BOZEMAN, Mont. — A former Three Forks High School football player and his parents have filed a lawsuit against the school district claiming he suffered a life-altering brain injury after sustaining two concussions in practice over a period of six days in August 2009.
Michael Rouchleau, 18, along with Kim and Joseph Rouchleau, filed the claim in District Court in Bozeman on April 12, the Bozeman Daily Chronicle reported Tuesday.
The complaint alleges the coaches were negligent when they sent Michael Rouchleau back in to practice on Aug. 27, where he suffered a second concussion after being tackled by a linebacker during a drill. The lawsuit said Michael’s doctor ordered that he not participate in contact activities for 11 days after the Aug. 21 concussion.
“Despite being knocked unconscious and receiving an obvious second concussion, the coaches did not call 911, did not contact the school nurse and did not contact Michael’s parents,” in violation of school policy, the lawsuit alleges. “They merely sat him on the sidelines and sent him home after practice.”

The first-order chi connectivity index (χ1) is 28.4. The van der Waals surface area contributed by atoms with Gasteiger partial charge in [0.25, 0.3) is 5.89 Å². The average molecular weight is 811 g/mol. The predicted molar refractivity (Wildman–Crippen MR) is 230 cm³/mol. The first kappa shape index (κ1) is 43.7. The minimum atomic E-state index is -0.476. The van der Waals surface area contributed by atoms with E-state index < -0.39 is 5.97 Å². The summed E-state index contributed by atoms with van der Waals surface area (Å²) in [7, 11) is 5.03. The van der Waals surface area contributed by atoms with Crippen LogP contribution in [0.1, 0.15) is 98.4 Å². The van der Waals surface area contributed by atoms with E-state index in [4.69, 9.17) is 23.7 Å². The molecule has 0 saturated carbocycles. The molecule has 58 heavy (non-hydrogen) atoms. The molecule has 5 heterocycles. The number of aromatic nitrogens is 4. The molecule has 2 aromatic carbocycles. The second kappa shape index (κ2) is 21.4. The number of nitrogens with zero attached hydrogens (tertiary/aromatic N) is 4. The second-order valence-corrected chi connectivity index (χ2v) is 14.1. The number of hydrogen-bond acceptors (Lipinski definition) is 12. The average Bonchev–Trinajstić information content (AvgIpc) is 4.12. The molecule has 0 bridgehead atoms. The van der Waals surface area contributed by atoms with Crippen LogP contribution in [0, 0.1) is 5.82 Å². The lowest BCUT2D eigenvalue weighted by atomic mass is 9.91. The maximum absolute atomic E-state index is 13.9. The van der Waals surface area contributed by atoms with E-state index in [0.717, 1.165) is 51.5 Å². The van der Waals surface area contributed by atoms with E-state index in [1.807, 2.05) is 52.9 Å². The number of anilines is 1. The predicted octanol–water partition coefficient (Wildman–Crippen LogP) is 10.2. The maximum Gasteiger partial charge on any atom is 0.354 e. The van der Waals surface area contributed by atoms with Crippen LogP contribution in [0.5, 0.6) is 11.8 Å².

His mother took him to the emergency room, where he was diagnosed with a second concussion.
The school district’s attorney, David Dalthorp of Helena, said he believes it will become apparent that many of the allegations in the complaint “are not entirely accurate.”
“Michael’s coaches did not instruct him to participate in contact drills or otherwise go against his doctor’s orders,” Dalthorp said. “We will learn the truth of the matter. Meanwhile, I wish Michael the best and hope his recovery is complete.”
The lawsuit alleges that when Michael returned to school, he complained that he was confused and did not understand what was going on in class, but the district did not provide him any special assistance or attention. The claim alleges he instead became the subject of ridicule and teasing, and his parents sent him to live with family in California to attend school and receive rehabilitation for his brain injury.
Michael Rouchleau tried to attend Montana State University in the fall, but that did not go well, his Bozeman attorney Michael Sand said Monday.
Michael continues to suffer from severe headaches, vision impairment, auditory abnormalities, seizures, cognitive shortfalls, memory loss, attention and educational deficits and emotional and behavioral difficulties, the lawsuit alleges.
“It’s very sad,” Sand said. “They’re faced with a lifetime parenting challenge.”
The lawsuit seeks damages for past and future mental and physical pain and suffering, medical costs, lost earnings and other damages.